You probably get the picture by now. There is great need for water worldwide -- treating it, purifying it, conserving it, recycling it, and so on. And much of that work will be done by companies in which we can invest. In the U.S., for example, we have American Water Works Company and American States Water Company, both with positive free cash flow and double-digit net margins. Even bigger is Veolia Environment, of France. All three are involved in water infrastructure projects and water and wastewater services

If you're not ready to commit to one or two particular water companies, you might just opt for the Guggenheim S&P Global Water ETF, which will immediately park you in about 50 water-related companies. It has a not-exorbitant expense ratio of 0.65% and it has outpaced the world market over the past five years.

Sean Williams: If I were to say "personalized medicine" you'd probably extoll that this is far from an overlooked "next big thing," with the Apple Watch and other wearables, as well as targeted drugs, making the doctor-patient relationship more precise. However, it's easy for Wall Street and investors to forget that falling genome mapping prices could very well create a DNA-mapping revolution among the public in the coming years.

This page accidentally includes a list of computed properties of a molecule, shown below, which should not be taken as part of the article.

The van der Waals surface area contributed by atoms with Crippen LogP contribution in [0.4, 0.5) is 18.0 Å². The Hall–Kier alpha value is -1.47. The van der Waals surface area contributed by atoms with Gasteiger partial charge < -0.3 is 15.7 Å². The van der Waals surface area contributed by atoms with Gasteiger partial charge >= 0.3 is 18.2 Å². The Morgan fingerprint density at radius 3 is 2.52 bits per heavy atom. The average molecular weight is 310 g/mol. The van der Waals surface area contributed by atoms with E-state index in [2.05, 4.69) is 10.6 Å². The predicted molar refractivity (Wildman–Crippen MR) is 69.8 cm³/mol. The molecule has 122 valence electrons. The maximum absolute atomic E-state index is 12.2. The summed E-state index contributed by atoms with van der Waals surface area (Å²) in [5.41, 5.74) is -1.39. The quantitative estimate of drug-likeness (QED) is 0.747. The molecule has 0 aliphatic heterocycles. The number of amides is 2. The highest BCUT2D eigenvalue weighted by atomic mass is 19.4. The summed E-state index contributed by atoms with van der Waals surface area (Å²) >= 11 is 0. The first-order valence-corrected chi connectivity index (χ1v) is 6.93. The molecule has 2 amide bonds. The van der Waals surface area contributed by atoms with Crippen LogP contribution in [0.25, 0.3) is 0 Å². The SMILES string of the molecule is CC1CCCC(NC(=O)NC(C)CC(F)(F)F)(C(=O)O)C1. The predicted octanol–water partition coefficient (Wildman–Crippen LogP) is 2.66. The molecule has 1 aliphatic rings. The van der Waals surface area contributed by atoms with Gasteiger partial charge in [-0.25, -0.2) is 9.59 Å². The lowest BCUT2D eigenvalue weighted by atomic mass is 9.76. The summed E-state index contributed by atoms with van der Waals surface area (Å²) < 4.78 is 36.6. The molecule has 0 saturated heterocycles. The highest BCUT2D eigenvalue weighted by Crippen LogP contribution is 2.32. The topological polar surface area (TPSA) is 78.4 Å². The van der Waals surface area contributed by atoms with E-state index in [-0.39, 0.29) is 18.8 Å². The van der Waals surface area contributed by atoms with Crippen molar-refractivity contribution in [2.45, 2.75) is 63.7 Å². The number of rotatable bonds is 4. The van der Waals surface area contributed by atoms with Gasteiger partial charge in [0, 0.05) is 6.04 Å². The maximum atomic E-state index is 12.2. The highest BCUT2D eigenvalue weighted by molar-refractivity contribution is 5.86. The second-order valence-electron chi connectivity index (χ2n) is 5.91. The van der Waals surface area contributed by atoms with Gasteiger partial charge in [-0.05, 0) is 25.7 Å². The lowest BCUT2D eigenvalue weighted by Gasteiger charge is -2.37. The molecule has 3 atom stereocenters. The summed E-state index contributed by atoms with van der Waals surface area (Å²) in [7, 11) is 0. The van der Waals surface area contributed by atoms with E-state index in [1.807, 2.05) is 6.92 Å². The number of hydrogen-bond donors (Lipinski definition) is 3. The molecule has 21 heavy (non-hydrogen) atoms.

According to the National Human Genome Research Institute, the cost to sequence a human-sized genome ran a not-so-economical $95 million in September 2001. By July 2014, the average cost to sequence this same human-sized genome had fallen to just $4,905. As genome-screening technology improves in both speed and accuracy its costs should fall, and it may even become practical for insurers to offer coverage of a genome-screening test in order to discover potentially chronic or high risk conditions ahead of time for its members, which could save insurers millions or billions in long-term medical expenses.

One company leading this charge is Illumina, which develops a broad array of genome-mapping tools. Last year, with the introduction of the HiSeqX Ten Sequencing System, Illumina breached the $1,000 price point. Its genetic analysis machine is 10 times faster than its previous models, and it's able to map an entire human genome for less than $1,000.